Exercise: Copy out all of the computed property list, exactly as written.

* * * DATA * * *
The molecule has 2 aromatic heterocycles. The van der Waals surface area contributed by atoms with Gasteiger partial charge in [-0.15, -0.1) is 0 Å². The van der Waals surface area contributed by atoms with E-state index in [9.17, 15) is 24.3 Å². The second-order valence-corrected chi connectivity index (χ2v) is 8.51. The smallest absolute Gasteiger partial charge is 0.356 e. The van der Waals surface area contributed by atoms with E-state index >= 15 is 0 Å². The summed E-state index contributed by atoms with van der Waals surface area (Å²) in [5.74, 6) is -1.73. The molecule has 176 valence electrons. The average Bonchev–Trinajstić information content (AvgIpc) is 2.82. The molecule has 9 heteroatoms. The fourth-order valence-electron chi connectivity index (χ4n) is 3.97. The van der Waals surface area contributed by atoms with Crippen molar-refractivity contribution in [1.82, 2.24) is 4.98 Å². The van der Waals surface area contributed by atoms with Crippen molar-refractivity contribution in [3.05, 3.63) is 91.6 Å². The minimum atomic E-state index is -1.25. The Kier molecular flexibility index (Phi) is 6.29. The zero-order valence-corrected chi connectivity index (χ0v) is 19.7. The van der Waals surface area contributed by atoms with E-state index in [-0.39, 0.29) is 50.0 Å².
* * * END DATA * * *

The molecule has 2 aromatic heterocycles. The van der Waals surface area contributed by atoms with Gasteiger partial charge in [-0.15, -0.1) is 0 Å². The van der Waals surface area contributed by atoms with E-state index in [9.17, 15) is 24.3 Å². The second-order valence-corrected chi connectivity index (χ2v) is 8.51. The smallest absolute Gasteiger partial charge is 0.356 e. The van der Waals surface area contributed by atoms with E-state index >= 15 is 0 Å². The summed E-state index contributed by atoms with van der Waals surface area (Å²) in [5.74, 6) is -1.73. The molecule has 176 valence electrons. The average Bonchev–Trinajstić information content (AvgIpc) is 2.82. The molecule has 9 heteroatoms. The fourth-order valence-electron chi connectivity index (χ4n) is 3.97. The van der Waals surface area contributed by atoms with Crippen molar-refractivity contribution in [1.82, 2.24) is 4.98 Å². The van der Waals surface area contributed by atoms with Crippen molar-refractivity contribution in [3.05, 3.63) is 91.6 Å². The minimum atomic E-state index is -1.25. The Kier molecular flexibility index (Phi) is 6.29. The zero-order valence-corrected chi connectivity index (χ0v) is 19.7. The van der Waals surface area contributed by atoms with E-state index in [-0.39, 0.29) is 50.0 Å².